Sexually transmitted infections (STI)

Sexually transmitted infections (STIs) are a national problem of Ukrainian healthcare. According to the MOH, about 400 thousand new cases of syphilis, gonorrhea, chlamydiosis, herpes, urogenital mycoplasmosis, genital moniliasis, and trichomoniasis are registered every year.

The problem of STIs cannot be separated from HIV/AIDS epidemics in Ukraine, for one of the main ways of HIV transmission is the sexual one.

STIs, whose pathogens include over 30 different bacteria, viruses, and parasites, are usually transmitted as a result of sexual contacts, including vaginal, anal, and oral sex.

Some STIs may be transmitted through skin sexual contact. Microorganisms causing STIs may also be transmitted in the course of blood product transfusion and tissue transplantation. Many STIs, including  chlamydiosis, gonorrhea, hepatitis B, HIV, HPV, HSV-2, and syphilis may be transmitted from the mother to the child during pregnancy and childbearing.

A person may have STIs without any manifest symptoms. Therefore, the term "sexually transmitted infection" is broader than the term "sexually transmitted disease" (STD). General symptoms of STDs include vaginal discharge, urethral discharge in men, genital ulcers, and abdominal pain.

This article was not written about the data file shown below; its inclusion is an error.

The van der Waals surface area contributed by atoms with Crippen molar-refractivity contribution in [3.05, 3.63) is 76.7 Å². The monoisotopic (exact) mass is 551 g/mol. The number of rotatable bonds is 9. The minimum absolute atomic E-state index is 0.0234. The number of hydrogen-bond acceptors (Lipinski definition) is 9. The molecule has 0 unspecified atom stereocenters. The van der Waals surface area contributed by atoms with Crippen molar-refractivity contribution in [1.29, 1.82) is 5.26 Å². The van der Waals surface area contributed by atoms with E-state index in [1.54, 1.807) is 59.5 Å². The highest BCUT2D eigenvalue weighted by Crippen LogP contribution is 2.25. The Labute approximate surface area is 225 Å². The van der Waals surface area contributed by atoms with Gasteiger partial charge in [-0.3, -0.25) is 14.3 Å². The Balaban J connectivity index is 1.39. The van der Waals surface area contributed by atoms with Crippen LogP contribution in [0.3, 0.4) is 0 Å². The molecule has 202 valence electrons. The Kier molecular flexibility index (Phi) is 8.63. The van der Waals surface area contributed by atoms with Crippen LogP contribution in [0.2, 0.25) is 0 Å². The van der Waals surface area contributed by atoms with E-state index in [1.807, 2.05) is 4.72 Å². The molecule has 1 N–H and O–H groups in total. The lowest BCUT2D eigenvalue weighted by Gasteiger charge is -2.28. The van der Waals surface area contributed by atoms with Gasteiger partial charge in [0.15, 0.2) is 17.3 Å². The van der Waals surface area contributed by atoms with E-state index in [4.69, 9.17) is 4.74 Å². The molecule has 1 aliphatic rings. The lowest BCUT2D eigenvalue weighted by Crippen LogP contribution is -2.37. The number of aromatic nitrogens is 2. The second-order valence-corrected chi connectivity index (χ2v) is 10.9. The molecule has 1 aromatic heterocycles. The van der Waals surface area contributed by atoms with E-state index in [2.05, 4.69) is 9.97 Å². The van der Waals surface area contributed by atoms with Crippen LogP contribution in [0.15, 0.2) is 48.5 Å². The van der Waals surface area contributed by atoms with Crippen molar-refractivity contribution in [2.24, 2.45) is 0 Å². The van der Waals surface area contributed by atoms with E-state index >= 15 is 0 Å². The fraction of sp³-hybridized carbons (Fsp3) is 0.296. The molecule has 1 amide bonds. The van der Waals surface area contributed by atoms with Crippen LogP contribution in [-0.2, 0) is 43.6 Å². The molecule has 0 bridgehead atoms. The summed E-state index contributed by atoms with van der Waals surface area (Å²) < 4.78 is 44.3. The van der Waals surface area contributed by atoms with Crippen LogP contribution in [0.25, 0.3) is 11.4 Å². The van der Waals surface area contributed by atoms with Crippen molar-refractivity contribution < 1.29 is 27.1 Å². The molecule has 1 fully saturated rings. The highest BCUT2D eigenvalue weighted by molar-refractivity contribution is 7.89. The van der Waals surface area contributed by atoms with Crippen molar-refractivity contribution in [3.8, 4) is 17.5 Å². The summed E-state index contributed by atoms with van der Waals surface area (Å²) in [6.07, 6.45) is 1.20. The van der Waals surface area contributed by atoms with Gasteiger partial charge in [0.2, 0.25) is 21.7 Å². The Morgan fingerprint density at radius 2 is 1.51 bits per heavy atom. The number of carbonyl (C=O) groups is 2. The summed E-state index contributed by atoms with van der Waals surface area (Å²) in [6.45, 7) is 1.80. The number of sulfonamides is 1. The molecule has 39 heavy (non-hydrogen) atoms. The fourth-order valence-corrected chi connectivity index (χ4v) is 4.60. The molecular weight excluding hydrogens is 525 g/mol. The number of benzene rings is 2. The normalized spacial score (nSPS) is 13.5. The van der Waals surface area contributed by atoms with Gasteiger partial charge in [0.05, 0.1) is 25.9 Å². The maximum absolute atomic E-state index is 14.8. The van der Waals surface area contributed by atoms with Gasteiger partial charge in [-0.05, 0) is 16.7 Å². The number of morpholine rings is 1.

The highest incidence is connected with eight out of over 30 known pathogens that are transmitted in the course of sexual contacts. Today, 4 out of 8 of these infections can be treated. These are syphilis, gonorrhea, chlamydiosis, and trichomoniasis. The other four, such as hepatitis B, herpes, HIV, and HPV are viral diseases that cannot be cured, but treatment may decrease their influence.

According to the results of research, the presence of STIs significantly increases the risk of sexual transmission and contagion of HIV. In particular, syphilis, genital herpes, gonorrhea, chlamydiosis, trichomoniasis, candidiasis, mycoplasmosis, and other venereal diseases facilitate HIV transmission. Erosions and ulcers, inflammations, and tissue damage caused by STIs weaken the organism's protection against HIV contagion.

More information about treatment and prevention of STIs can be found in this chapter.